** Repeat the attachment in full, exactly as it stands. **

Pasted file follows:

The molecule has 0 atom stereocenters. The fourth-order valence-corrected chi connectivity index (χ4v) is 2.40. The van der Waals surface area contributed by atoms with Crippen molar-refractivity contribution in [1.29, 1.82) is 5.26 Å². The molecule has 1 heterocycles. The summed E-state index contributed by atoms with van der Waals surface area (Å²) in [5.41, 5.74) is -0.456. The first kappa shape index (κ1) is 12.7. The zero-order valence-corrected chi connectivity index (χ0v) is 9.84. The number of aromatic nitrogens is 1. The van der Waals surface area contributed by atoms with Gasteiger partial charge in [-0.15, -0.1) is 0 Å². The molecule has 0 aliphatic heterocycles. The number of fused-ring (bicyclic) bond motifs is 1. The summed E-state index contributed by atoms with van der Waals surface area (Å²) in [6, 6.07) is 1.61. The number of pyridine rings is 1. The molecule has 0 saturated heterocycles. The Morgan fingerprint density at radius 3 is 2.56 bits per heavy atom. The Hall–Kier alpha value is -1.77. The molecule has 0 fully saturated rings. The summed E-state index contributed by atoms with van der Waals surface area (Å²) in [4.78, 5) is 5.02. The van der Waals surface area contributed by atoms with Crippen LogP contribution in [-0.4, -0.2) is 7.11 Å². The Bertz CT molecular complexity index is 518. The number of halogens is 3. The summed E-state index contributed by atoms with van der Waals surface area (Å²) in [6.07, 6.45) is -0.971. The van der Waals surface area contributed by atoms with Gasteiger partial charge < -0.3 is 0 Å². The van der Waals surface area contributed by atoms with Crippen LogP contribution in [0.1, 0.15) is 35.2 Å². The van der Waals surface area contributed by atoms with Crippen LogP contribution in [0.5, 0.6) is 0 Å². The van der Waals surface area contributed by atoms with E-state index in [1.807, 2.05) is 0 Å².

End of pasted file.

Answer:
The molecule has 0 atom stereocenters. The fourth-order valence-corrected chi connectivity index (χ4v) is 2.40. The van der Waals surface area contributed by atoms with Crippen molar-refractivity contribution in [1.29, 1.82) is 5.26 Å². The molecule has 1 heterocycles. The summed E-state index contributed by atoms with van der Waals surface area (Å²) in [5.41, 5.74) is -0.456. The first kappa shape index (κ1) is 12.7. The zero-order valence-corrected chi connectivity index (χ0v) is 9.84. The number of aromatic nitrogens is 1. The van der Waals surface area contributed by atoms with Gasteiger partial charge in [-0.15, -0.1) is 0 Å². The molecule has 0 aliphatic heterocycles. The number of fused-ring (bicyclic) bond motifs is 1. The summed E-state index contributed by atoms with van der Waals surface area (Å²) in [6, 6.07) is 1.61. The number of pyridine rings is 1. The molecule has 0 saturated heterocycles. The Morgan fingerprint density at radius 3 is 2.56 bits per heavy atom. The Hall–Kier alpha value is -1.77. The molecule has 0 fully saturated rings. The summed E-state index contributed by atoms with van der Waals surface area (Å²) in [4.78, 5) is 5.02. The van der Waals surface area contributed by atoms with Crippen LogP contribution in [-0.4, -0.2) is 7.11 Å². The Bertz CT molecular complexity index is 518. The number of halogens is 3. The summed E-state index contributed by atoms with van der Waals surface area (Å²) in [6.07, 6.45) is -0.971. The van der Waals surface area contributed by atoms with Gasteiger partial charge < -0.3 is 0 Å². The van der Waals surface area contributed by atoms with Crippen LogP contribution in [0.1, 0.15) is 35.2 Å². The van der Waals surface area contributed by atoms with Crippen LogP contribution in [0.5, 0.6) is 0 Å². The van der Waals surface area contributed by atoms with E-state index in [1.807, 2.05) is 0 Å².